Collective Action for Surviving Well: Minimizing our use of resources and directly providing for ourselves and others.
Working hard in a paid job in order to buy more and more ‘stuff’ is destroying the quality of life for people and planet. But work can be redesigned so that paid work is just one of the forms of work that people use to meet their needs.
‘Downshifters’ are people who cut back on paid work and reduce their income in order to make time for the things that matter. Downshifters may do less paid work but they take up other kinds of work (such as self-provisioning) that means that they buy less. They often make time for other sorts of work (such as volunteering) which contributes to their overall well-being.
Studies show that between one-fifth and one-fourth of people aged in their thirties, forties and fifties in the Australia, the UK and the US voluntarily downshifted during the 1990s (as Clive Hamilton documents in his 2003 study Downshifting in Britain).
Websites written by downshifters to both promote downshifting as a way of life and to provide support for downshifters include
Workplaces can promote downshifting by having workers work a shorter week while still paying them the same amount. Ron Healey, founder of 30/40 Workweek, talks about the benefits for workers and workplaces of this strategy in an interview on the Livelyhood program (broadcast on PBS).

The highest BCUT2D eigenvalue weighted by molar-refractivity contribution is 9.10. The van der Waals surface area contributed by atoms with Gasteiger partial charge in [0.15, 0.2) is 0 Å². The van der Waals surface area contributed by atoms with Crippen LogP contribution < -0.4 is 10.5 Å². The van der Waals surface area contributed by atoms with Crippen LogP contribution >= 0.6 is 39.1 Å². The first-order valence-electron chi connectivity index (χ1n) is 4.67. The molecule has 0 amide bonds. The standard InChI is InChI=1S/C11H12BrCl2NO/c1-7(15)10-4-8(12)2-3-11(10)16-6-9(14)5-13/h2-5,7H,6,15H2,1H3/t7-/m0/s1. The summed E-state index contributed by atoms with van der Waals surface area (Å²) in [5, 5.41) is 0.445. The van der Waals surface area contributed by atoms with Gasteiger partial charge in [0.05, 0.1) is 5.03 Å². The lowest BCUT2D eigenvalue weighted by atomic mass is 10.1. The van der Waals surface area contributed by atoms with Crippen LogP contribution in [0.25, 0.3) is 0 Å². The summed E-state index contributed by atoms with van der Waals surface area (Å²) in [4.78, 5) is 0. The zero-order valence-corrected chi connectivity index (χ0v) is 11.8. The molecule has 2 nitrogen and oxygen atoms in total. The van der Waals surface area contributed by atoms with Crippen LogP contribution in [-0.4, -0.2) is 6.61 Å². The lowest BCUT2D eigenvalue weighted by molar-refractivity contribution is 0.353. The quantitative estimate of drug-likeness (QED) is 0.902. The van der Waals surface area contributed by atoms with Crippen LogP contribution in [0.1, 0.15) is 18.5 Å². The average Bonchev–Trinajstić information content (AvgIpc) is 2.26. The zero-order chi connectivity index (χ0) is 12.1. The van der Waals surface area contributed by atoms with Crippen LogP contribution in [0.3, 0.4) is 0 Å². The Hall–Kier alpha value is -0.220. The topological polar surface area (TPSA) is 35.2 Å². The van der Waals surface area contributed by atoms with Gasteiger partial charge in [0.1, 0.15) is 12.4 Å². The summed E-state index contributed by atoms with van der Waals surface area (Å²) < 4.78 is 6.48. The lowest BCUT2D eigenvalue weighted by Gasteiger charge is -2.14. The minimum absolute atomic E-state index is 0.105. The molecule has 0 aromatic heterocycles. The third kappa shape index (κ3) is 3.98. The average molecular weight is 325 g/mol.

The New Economics Foundation in Britain argues for a twenty-one-hour workweek to help address work-life balance and promote environmental, economic and social justice
During the depression years of the 1930s, the Kellogg’s factory in Battle Creek, Michigan (in the US) employed three hundred more workers by introducing a six-hour workday, and within five years workers were being paid for a six-hour workday what they would have received for an eight-hour workday. The practice continued until the mid-1980s. Daniel Hunnicutt has written about this and one of his articles, The Pursuit of Happiness, appears on the Context Institute’s website.